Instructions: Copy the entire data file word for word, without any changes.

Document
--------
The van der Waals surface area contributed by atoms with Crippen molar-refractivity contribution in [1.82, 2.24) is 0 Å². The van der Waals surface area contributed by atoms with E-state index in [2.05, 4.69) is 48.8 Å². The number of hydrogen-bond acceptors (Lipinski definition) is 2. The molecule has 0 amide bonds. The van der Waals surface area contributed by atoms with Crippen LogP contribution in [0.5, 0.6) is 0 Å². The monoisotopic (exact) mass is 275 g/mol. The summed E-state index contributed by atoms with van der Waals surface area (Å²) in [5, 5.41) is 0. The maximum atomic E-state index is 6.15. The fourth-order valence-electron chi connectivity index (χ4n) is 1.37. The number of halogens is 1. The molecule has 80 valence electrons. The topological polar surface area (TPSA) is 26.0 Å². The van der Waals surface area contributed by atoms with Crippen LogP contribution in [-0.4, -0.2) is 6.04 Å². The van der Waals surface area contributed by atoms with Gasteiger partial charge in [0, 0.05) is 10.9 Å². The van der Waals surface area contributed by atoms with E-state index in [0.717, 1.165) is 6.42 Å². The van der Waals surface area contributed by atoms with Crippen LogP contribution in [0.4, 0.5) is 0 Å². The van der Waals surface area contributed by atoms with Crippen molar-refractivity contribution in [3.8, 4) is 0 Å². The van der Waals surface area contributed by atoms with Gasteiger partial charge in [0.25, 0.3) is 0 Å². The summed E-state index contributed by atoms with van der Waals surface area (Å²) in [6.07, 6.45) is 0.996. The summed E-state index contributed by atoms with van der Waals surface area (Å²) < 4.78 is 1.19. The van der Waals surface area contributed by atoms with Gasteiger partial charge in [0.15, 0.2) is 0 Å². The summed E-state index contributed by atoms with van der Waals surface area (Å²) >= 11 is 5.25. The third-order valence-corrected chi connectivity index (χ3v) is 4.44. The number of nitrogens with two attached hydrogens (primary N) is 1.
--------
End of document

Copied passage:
The van der Waals surface area contributed by atoms with Crippen molar-refractivity contribution in [1.82, 2.24) is 0 Å². The van der Waals surface area contributed by atoms with E-state index in [2.05, 4.69) is 48.8 Å². The number of hydrogen-bond acceptors (Lipinski definition) is 2. The molecule has 0 amide bonds. The van der Waals surface area contributed by atoms with Crippen LogP contribution in [0.5, 0.6) is 0 Å². The monoisotopic (exact) mass is 275 g/mol. The summed E-state index contributed by atoms with van der Waals surface area (Å²) in [5, 5.41) is 0. The maximum atomic E-state index is 6.15. The fourth-order valence-electron chi connectivity index (χ4n) is 1.37. The number of halogens is 1. The molecule has 80 valence electrons. The topological polar surface area (TPSA) is 26.0 Å². The van der Waals surface area contributed by atoms with Crippen LogP contribution in [-0.4, -0.2) is 6.04 Å². The van der Waals surface area contributed by atoms with Gasteiger partial charge in [0, 0.05) is 10.9 Å². The van der Waals surface area contributed by atoms with E-state index in [0.717, 1.165) is 6.42 Å². The van der Waals surface area contributed by atoms with Crippen LogP contribution in [0.4, 0.5) is 0 Å². The van der Waals surface area contributed by atoms with Crippen molar-refractivity contribution in [3.8, 4) is 0 Å². The van der Waals surface area contributed by atoms with Gasteiger partial charge in [0.25, 0.3) is 0 Å². The summed E-state index contributed by atoms with van der Waals surface area (Å²) in [6.07, 6.45) is 0.996. The summed E-state index contributed by atoms with van der Waals surface area (Å²) < 4.78 is 1.19. The van der Waals surface area contributed by atoms with Gasteiger partial charge in [0.15, 0.2) is 0 Å². The summed E-state index contributed by atoms with van der Waals surface area (Å²) >= 11 is 5.25. The third-order valence-corrected chi connectivity index (χ3v) is 4.44. The number of nitrogens with two attached hydrogens (primary N) is 1.